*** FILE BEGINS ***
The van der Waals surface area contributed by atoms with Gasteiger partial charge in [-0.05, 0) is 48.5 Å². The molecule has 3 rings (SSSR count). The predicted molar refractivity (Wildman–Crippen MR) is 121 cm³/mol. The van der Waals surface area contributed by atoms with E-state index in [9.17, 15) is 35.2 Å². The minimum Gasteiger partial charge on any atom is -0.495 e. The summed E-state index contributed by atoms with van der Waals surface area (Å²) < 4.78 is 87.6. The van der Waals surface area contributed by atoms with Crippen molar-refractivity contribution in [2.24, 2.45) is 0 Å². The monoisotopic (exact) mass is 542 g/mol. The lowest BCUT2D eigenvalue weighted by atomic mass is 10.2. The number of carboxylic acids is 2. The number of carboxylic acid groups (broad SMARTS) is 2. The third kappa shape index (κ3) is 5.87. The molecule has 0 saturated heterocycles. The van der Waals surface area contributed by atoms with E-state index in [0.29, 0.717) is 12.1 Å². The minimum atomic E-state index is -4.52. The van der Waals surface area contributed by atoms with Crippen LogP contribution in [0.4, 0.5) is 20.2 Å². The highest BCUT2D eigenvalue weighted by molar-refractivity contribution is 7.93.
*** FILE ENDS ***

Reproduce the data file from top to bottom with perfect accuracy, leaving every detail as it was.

The van der Waals surface area contributed by atoms with Gasteiger partial charge in [-0.05, 0) is 48.5 Å². The molecule has 3 rings (SSSR count). The predicted molar refractivity (Wildman–Crippen MR) is 121 cm³/mol. The van der Waals surface area contributed by atoms with E-state index in [9.17, 15) is 35.2 Å². The minimum Gasteiger partial charge on any atom is -0.495 e. The summed E-state index contributed by atoms with van der Waals surface area (Å²) < 4.78 is 87.6. The van der Waals surface area contributed by atoms with Crippen molar-refractivity contribution in [2.24, 2.45) is 0 Å². The monoisotopic (exact) mass is 542 g/mol. The lowest BCUT2D eigenvalue weighted by atomic mass is 10.2. The number of carboxylic acids is 2. The number of carboxylic acid groups (broad SMARTS) is 2. The third kappa shape index (κ3) is 5.87. The molecule has 0 saturated heterocycles. The van der Waals surface area contributed by atoms with E-state index in [0.29, 0.717) is 12.1 Å². The minimum atomic E-state index is -4.52. The van der Waals surface area contributed by atoms with Crippen LogP contribution in [0.4, 0.5) is 20.2 Å². The highest BCUT2D eigenvalue weighted by molar-refractivity contribution is 7.93.